The goal is to investigate your customer segments so thoroughly that you can truly “crawl inside the heads” of their constituentmembers. Managers at Barnes & Noble discussing “the seg-ment of affluent teenage boys” should all be able to envision the17-year-old budding intellectual as if he were sitting right acrossthe table from them. They should recognize this young man intheir friends’ kids, in their own kids—perhaps in themselves.They should know him not just in broad generalities, but in inti-mate detail. He spends weekday afternoons in a coffee shop(the local chain, not Starbucks). He supports environmentalcauses. He listens to Korn. He resents being under the thumbof his banal high-school teachers and fantasizes about the inde-pendence that will come with college admission. And whatabout his books? Well, they are not merely his “pastime,” they are his badge of alienation, of independence, of his status as anintellectual.If Barnes & Noble managers can see this customer, and thesegment he represents, at that level of detail, then they willknow how to market to him. For instance, they might want topromote CDs by college bands near the store’s philosophy sec-tion. And if you as a manager can picture this kid, then the peo-ple who run your marketing, sales, and operations will be able topicture him as well. Everyone at the company will be working inunison, because they’ll all have the same understanding of thesheepish, alienated, spoiled-rebellious teen who finds himself in your marketplace.So ask yourself: Can you tell this kind of story about yourcustomers? Can you relate to them, spot them at trade shows,guess what kind of bank they might use? If not, you may havetrouble inducing the sorts of behavioral changes you will need togenerate growth. Behavioral change is an intimate business. Itoccurs at the level of the human being, not at the level of “menbetween the ages of 27 and 35.”This lesson applies to those who sell to businesses, as surely as it applies to those who sell to consumers. Consider the gaspipeline business. Pipeline operators sell long- and short-termcontracts that give their customers the right to use their pipecapacity to transport gas from point A to point B. Simpleenough. You might imagine that this is a pure commodity busi-ness, in which the sale always goes to the pipeline operator withthe lowest price. Well, it can be that sort of business, but itdoesn’t have to be—not if you’re a pipeline operator who has anuanced understanding of his customer segments.For instance, think about the segment of “arbitrage mar-keters.” These professional traders buy, re-sell, and deliver gas totheir customers when they see a higher than normal priceimbalance in the market. If the price of gas in Eastern Ohio is20 basis points lower than it is in Upstate New York, an arbi-trage marketer knows, if he’s quick enough, he can makemoney. In a matter of minutes, he must find someone who willsell him the gas, persuade someone else to buy the gas, andthen contract with a third person to transport the gas. If he’s notquick enough, gas companies might adjust their price, or worsestill, a competitor will beat him to the punch. Arbitrage mar-keters need information about gas availability and pipelinecapacity and to talk to a decision maker at the pipeline company who can quickly say yes or no to a contract.Traditionally pipeline companies have regarded arbitragemarketers as nuisances and have been slow to respond to theirrequests, focusing instead on established relationships and long-term contracts with local distribution companies. A pipelineoperator who takes the time to understand the arbitrage mar-keter might behave differently. He would learn how much timearbitragers spend trying to find the market information they need to concoct the deal. He would learn that most of the arbi-trager’s requests come first thing in the morning, precisely whenthe pipeline operator typically holds his staff meetings. Hewould also realize that if you tell an arbitrage marketer “I have tocheck with our gas control people, we will let know later thisafternoon,” the arbitrager will hang up, hit the speed dial but-ton, and contact a competitor. He would also understand howmuch the arbitrage marketers resent the way most pipelinecompanies treat them.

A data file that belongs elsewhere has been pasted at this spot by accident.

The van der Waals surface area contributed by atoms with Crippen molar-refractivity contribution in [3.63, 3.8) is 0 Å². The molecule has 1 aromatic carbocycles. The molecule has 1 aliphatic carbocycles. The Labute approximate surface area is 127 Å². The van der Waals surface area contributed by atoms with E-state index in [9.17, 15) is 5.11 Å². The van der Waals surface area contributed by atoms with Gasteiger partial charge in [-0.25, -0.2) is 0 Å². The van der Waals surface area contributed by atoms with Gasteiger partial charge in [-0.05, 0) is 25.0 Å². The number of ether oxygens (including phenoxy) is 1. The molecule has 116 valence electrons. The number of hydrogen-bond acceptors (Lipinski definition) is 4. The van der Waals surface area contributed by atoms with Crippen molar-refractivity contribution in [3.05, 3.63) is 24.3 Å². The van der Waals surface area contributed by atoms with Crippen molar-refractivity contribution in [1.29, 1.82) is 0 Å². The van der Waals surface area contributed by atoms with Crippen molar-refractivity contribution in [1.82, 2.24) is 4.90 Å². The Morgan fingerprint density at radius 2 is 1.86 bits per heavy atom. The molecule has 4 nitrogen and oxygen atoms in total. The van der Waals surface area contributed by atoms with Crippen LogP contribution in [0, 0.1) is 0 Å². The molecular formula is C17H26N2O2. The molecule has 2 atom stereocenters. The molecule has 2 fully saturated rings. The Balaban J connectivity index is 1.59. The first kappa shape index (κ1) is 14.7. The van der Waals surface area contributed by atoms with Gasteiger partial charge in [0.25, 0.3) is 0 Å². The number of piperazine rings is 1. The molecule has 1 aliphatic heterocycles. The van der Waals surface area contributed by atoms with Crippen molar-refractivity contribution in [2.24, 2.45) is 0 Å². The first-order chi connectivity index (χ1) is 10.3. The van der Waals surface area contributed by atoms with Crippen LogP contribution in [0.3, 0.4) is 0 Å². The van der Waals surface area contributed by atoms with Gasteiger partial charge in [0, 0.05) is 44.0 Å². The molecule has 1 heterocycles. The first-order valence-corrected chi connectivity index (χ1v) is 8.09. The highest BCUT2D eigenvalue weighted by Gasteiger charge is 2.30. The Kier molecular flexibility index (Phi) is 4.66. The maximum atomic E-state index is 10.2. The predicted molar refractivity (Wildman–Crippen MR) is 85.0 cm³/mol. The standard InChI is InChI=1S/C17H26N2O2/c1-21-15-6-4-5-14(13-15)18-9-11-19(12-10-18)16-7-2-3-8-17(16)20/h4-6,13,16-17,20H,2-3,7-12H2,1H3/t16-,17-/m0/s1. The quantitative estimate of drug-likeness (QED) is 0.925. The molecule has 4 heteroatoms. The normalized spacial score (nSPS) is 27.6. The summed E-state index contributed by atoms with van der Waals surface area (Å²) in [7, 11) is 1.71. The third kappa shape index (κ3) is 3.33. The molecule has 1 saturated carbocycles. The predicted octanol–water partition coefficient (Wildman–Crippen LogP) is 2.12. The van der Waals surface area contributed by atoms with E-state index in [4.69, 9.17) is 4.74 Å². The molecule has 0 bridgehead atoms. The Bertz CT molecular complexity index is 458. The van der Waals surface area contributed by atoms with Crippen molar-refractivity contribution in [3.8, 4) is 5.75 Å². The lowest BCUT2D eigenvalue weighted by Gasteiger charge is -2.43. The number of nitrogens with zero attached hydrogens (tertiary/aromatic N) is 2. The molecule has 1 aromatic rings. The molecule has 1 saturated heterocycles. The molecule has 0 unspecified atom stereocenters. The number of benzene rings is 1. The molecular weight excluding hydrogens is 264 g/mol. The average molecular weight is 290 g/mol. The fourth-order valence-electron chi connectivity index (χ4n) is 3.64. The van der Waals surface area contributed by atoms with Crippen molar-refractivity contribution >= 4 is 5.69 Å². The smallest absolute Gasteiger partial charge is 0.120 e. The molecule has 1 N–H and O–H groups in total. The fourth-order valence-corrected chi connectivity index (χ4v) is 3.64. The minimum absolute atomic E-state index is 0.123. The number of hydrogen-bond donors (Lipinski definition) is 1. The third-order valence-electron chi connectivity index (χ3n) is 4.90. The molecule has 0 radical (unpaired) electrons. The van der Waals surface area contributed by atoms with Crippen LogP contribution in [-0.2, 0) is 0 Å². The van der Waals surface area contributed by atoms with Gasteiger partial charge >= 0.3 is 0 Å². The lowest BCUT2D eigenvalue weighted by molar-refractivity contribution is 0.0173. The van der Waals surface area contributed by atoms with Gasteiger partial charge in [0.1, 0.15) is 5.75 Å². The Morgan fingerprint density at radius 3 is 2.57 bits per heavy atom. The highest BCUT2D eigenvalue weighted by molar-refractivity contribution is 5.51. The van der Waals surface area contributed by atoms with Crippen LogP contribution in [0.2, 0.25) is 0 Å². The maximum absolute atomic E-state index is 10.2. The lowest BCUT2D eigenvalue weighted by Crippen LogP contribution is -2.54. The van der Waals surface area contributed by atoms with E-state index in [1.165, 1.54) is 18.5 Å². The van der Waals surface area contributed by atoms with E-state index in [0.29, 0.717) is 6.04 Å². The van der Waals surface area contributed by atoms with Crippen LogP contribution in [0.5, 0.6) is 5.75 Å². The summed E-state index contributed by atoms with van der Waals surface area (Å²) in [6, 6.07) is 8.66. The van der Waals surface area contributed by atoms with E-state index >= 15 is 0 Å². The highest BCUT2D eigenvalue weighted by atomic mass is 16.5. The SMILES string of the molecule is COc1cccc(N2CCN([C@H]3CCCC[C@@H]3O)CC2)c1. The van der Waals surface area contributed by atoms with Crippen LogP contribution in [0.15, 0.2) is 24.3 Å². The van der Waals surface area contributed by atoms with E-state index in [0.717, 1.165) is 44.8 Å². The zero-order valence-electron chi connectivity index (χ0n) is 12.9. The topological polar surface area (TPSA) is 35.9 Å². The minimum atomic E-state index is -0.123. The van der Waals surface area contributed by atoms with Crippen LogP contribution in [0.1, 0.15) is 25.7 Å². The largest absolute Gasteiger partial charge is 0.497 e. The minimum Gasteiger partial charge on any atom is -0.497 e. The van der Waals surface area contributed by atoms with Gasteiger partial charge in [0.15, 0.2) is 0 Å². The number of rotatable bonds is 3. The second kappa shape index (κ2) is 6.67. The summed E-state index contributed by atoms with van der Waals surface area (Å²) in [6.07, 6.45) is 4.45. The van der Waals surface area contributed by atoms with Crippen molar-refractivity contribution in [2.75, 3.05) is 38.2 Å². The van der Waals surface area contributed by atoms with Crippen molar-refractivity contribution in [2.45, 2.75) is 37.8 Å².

No matter what, the problem always boils downto getting a particular customer segment tochange its behavior in a particular way.